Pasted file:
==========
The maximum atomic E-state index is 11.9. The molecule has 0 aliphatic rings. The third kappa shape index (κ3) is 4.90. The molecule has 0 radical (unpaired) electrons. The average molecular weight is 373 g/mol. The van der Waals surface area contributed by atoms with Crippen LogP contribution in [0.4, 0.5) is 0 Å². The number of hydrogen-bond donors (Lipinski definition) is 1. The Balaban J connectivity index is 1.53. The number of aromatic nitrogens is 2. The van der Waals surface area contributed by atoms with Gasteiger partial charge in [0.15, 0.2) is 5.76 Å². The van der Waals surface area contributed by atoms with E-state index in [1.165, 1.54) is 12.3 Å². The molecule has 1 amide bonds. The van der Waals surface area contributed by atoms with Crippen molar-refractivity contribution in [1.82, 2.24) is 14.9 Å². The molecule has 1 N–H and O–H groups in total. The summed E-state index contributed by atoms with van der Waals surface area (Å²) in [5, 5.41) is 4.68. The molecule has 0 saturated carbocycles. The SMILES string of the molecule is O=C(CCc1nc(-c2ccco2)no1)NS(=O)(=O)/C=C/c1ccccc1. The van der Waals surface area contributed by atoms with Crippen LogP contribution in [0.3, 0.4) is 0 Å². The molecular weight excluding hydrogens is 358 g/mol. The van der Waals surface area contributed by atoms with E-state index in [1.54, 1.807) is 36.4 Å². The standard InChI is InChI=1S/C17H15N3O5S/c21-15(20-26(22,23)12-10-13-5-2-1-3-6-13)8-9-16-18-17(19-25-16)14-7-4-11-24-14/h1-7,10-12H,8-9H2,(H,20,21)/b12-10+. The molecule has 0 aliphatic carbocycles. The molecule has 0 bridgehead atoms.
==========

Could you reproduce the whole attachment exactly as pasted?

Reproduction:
The maximum atomic E-state index is 11.9. The molecule has 0 aliphatic rings. The third kappa shape index (κ3) is 4.90. The molecule has 0 radical (unpaired) electrons. The average molecular weight is 373 g/mol. The van der Waals surface area contributed by atoms with Crippen LogP contribution in [0.4, 0.5) is 0 Å². The number of hydrogen-bond donors (Lipinski definition) is 1. The Balaban J connectivity index is 1.53. The number of aromatic nitrogens is 2. The van der Waals surface area contributed by atoms with Gasteiger partial charge in [0.15, 0.2) is 5.76 Å². The van der Waals surface area contributed by atoms with E-state index in [1.165, 1.54) is 12.3 Å². The molecule has 1 amide bonds. The van der Waals surface area contributed by atoms with Crippen molar-refractivity contribution in [1.82, 2.24) is 14.9 Å². The molecule has 1 N–H and O–H groups in total. The summed E-state index contributed by atoms with van der Waals surface area (Å²) in [5, 5.41) is 4.68. The molecule has 0 saturated carbocycles. The SMILES string of the molecule is O=C(CCc1nc(-c2ccco2)no1)NS(=O)(=O)/C=C/c1ccccc1. The van der Waals surface area contributed by atoms with Crippen LogP contribution in [0.3, 0.4) is 0 Å². The molecular weight excluding hydrogens is 358 g/mol. The van der Waals surface area contributed by atoms with E-state index in [1.54, 1.807) is 36.4 Å². The standard InChI is InChI=1S/C17H15N3O5S/c21-15(20-26(22,23)12-10-13-5-2-1-3-6-13)8-9-16-18-17(19-25-16)14-7-4-11-24-14/h1-7,10-12H,8-9H2,(H,20,21)/b12-10+. The molecule has 0 aliphatic carbocycles. The molecule has 0 bridgehead atoms.